Typography: Web Type

There are three units that rule typography on the web: px’s, em’s, and rem’s.

In print, type size is a simple affair governed by points. It’s a tangible measurement, something that can be measured with a ruler. While you could use points for declaring typeface size, there are three other units that rule typography on the web: px’s, em’s, and rem’s. 

For the longest time, pixels ruled as the unit for type. Like points, pixels have a similar utility in measuring other elements on the web page—pixels are an absolute measurement and hard to screw up. Where they begin to fail is when you have many type sizes declared throughout a more complex site. In that scenario, the need to tweak a type size will lead to the arduous task of combing through stylesheets to adjust all instances of pixel font sizes. Still, it’s the simplest way to get started, is consistent and the easiest approach to type sizing.

For the last ten years, em’s has become the dominant approach to sizing type. Em’s are a relative sizing unit, based on the declared font size of an element’s ancestor. For example, if you gave a paragraph (<p>) a font-size of 20px and then had a strong (<strong>) tag inside of it and gave it a font-size of 1.5em, the type in the strong tag would be 30px (1.5x the size of the paragraph’s type size). This is the strength of em-based type sizing; if you declare a font-size at the body (<body>) tag of a certain pixel size, and use em’s throughout the rest of the document, those type sizes will all be proportional—think Bringhurst (http://webtypography.net/). You can then change that base font size and ALL the type for the site will change proportionally. 

But not exactly. 

Using em’s throughout a document can create compound problems because any element’s font size is affected by all font-size declarations within its direct ancestors. For example, if you have a font-size of 20px declared at the <body>, and you have a <p> that you’ve declared a font-size of 2em, it may be an equivalent of double the base font (40px), but if there are any ancestors with font-sizes declared (for example a <div> with a font-size of 0.5em) those elements’ sizes must be part of the calculation:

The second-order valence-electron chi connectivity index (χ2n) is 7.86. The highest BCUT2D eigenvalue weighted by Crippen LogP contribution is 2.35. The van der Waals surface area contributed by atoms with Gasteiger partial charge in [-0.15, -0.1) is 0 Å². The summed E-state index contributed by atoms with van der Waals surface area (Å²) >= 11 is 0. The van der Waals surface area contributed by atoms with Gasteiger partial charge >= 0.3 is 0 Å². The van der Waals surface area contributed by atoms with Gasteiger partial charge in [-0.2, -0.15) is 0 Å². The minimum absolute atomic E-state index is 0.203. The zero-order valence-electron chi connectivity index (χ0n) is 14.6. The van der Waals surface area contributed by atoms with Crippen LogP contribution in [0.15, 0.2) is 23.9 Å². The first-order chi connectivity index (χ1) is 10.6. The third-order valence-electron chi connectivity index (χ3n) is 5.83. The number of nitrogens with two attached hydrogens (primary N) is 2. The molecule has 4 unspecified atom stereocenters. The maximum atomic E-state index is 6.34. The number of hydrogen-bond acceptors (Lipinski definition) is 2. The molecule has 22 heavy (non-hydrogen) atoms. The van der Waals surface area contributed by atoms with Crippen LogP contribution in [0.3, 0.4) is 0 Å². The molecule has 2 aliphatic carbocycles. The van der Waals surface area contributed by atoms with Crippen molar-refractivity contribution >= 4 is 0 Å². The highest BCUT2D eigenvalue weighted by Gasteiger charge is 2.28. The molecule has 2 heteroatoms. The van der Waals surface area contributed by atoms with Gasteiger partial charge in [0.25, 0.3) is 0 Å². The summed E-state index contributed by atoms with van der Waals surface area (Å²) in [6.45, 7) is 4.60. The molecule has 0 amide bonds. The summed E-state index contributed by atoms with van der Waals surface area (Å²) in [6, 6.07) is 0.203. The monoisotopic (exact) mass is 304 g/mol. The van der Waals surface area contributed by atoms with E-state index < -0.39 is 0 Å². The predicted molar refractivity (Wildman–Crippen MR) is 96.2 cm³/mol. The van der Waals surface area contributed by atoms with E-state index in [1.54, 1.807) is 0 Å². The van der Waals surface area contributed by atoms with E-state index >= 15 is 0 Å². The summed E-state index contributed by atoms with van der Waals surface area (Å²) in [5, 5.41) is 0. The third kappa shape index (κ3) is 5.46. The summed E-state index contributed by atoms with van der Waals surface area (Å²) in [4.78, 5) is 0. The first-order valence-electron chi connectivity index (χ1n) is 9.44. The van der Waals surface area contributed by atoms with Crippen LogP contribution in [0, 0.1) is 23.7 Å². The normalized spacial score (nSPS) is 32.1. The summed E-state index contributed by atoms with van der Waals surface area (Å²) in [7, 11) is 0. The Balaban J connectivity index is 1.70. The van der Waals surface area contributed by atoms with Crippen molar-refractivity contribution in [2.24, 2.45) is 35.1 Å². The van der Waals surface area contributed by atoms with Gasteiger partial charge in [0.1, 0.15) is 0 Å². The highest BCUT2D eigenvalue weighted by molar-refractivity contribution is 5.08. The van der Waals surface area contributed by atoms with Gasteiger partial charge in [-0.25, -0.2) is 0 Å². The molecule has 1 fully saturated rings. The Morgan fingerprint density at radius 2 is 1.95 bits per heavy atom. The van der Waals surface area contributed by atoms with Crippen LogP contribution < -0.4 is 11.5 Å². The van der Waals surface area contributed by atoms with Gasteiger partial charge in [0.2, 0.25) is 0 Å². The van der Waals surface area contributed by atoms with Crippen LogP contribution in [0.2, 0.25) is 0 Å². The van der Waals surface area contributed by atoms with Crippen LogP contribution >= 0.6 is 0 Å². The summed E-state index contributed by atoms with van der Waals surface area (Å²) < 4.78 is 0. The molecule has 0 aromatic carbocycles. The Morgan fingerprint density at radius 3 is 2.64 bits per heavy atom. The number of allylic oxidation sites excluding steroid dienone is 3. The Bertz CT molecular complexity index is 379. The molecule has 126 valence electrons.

<body> x <div> x <p> = font-size
20px x 0.5em x 2em = 20px

This can suck and it will drive you crazy in the beginning. But the frustration diminishes as you become familiar with using em’s. Em’s can be used for height and width declarations for any element, so you can develop an incredibly complex but proportionally stable visual presentation which can be especially useful in responsive design. The web is full of techniques and tricks for em-based typography so get to it!

Rem-based typography is the final approach I’ll discuss. It’s relatively new on the scene so its browser support is not entirely perfect (http://caniuse.com/#feat=rem) but it is worth getting familiar with. Like em’s, rem’s are a proportional approach to type size but with the convenience of being proportional only to the root <html> font-size declaration. Unlike em’s, it ignores all interceding font-size declarations which eliminates all the issues of compounded font-sizes. In other words, all the convenience of proportional sizing without the baggage. 

Each of these approaches has advantages and disadvantages that you will understand if you dive right in. If you are still using pixels for declaring font-size, then try em’s. If you are the master of em’s, then give rem’s a whirl. Once you have a handle on them all, you will find what works and might even find that a combination of the three is what will work best for you. Get busy!

http://caniuse.com/#feat=rem http://css-tricks.com/rems-ems/

About Bryan:
Bryan Kulba is the founder of Kobot, an Edmonton-based web design company. Over the past decade, Bryan has worked with bands, film makers, artists, restaurants and other organizations big and small to help achieve their goals on the web.